Michael Haskins

Sunday, January 15, 2012

Paul D Barzill, guest blogger, Grit on the Box

With the BBC’s latest incarnation of Sherlock back on the small screen it may again seem that America is the home of harboiled crime television such as Breaking Bad and The Wire, while the United Kingdom, is the land of Dame Agatha style cozies and stuck-up, Latin quoting police detectives.
However, for over forty years British television also has looked at the grubby underbelly and produced plenty of gritty crime writing.
While we may think of sixties and seventies British TV cops as sophisticated post James Bonds, for example, Frank Marker, who  was played so brilliantly by Alfred Burke in the sixties television series PUBLIC EYE was no Simon Templar, Jason King or John Steed, I can tell you.
The Public Eye ran for 10 years –from 1965 to 1975- with almost 100 episodes and although I haven’t seen it since then I remember it quite well and very fondly. Marker moved from a dingy office in London to another flea pit in Birmingham and eventually to Brighton, and I can still picture him walking along a wind and rain swept sea-front, looking like someone from a Morrissey song.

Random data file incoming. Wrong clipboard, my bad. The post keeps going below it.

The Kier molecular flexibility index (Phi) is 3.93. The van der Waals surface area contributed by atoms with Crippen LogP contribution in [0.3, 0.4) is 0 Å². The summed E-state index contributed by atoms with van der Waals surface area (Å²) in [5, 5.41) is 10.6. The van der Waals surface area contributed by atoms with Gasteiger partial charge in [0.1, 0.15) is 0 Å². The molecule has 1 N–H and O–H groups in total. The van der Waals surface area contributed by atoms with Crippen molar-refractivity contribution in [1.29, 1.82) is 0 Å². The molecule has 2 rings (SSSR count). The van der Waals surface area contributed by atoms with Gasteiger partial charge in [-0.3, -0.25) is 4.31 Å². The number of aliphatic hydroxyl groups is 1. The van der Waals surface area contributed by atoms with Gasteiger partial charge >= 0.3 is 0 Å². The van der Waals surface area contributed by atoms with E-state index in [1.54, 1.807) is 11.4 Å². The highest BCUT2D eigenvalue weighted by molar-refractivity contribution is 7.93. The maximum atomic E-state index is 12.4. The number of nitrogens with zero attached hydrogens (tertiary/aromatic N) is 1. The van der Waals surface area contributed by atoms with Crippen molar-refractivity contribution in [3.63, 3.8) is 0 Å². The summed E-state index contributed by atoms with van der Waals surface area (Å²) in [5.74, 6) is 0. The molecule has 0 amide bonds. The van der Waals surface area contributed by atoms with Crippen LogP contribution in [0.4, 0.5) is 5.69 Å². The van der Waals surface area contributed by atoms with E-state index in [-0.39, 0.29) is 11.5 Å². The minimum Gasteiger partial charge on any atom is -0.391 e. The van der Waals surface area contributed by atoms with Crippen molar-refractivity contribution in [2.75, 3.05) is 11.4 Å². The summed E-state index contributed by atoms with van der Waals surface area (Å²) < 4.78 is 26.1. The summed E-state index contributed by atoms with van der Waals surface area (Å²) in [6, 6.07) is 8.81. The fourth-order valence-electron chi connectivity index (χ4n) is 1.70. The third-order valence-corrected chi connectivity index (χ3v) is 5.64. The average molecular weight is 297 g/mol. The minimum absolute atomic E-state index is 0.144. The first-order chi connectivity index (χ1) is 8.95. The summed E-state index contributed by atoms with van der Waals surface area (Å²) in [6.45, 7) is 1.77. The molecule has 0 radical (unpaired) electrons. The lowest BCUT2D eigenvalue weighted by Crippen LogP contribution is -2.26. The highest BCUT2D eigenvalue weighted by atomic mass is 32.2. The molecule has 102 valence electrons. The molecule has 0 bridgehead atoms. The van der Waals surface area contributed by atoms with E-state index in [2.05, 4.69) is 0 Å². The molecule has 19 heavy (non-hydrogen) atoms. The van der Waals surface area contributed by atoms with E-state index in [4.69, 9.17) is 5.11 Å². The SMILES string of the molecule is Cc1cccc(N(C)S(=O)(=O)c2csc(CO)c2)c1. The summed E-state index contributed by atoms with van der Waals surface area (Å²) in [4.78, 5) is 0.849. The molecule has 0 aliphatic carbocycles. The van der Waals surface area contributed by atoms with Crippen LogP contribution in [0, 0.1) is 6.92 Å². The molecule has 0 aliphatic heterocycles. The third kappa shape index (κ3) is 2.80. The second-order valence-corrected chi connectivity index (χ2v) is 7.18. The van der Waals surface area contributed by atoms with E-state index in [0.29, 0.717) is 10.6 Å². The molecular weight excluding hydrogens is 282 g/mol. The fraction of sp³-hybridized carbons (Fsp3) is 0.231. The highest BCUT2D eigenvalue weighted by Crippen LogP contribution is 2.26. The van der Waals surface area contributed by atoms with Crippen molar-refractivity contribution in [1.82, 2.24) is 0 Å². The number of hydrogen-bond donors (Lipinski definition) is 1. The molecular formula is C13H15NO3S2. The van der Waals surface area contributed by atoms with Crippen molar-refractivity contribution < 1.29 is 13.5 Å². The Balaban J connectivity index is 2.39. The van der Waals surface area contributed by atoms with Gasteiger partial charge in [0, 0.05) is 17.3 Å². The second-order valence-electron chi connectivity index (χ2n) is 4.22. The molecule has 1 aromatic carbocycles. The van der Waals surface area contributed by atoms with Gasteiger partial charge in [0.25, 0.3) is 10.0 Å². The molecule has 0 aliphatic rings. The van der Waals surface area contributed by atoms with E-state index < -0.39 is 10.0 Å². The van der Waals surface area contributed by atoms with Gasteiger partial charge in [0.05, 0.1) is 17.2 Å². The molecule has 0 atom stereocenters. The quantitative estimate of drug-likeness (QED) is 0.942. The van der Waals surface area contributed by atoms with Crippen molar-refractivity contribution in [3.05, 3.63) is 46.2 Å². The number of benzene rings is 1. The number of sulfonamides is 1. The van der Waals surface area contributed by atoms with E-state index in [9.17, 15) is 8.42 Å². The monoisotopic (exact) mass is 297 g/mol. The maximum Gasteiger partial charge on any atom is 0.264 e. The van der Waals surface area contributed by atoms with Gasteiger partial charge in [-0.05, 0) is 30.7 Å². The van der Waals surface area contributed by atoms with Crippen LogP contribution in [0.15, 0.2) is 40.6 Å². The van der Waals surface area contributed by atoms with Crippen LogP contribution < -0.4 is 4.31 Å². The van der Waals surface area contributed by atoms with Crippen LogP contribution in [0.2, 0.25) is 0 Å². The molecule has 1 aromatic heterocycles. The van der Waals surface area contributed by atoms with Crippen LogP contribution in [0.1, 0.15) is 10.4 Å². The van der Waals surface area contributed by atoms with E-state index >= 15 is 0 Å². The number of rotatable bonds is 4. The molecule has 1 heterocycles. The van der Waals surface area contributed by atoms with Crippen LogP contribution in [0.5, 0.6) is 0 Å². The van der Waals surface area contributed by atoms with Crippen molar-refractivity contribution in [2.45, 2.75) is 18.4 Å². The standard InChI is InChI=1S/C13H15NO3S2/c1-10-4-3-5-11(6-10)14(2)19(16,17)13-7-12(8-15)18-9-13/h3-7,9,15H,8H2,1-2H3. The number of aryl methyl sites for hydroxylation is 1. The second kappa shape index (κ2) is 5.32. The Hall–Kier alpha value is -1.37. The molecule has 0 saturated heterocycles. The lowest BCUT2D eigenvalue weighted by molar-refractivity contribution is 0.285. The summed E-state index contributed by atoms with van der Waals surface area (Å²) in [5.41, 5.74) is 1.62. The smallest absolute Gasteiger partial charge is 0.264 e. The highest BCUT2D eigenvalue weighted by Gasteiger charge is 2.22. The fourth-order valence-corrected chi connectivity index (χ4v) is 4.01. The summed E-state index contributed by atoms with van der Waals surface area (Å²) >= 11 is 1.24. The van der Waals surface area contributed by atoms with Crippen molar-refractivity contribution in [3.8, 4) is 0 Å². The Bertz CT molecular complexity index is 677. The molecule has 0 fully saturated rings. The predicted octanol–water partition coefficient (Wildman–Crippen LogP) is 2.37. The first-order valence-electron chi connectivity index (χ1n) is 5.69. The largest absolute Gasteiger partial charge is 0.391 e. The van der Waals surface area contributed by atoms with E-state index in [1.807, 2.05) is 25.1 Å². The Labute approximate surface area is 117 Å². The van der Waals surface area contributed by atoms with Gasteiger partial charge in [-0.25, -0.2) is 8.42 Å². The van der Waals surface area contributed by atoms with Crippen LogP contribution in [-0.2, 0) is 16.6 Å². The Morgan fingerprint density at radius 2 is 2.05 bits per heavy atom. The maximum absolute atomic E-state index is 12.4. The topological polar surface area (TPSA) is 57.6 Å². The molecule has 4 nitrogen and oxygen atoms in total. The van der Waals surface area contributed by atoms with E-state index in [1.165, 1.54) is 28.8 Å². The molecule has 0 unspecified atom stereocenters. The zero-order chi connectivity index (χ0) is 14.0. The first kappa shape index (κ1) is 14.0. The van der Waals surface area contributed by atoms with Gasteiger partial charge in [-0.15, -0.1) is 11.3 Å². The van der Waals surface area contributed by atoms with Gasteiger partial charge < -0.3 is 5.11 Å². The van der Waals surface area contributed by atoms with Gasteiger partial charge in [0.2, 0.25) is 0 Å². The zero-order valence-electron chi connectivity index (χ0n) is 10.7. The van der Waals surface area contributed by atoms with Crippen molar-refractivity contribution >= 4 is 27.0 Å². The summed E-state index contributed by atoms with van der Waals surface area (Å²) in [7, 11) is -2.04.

Marker looked like a soggy mongrel and he was a walking hard luck story, getting knocked about by the police as well as criminals and even being framed and sent to prison.
Not a lot of peace and love there, then.
The seventies was a time when music and film were doing some pretty ground breaking and experimental stuff and, in the UK at least, so was TV.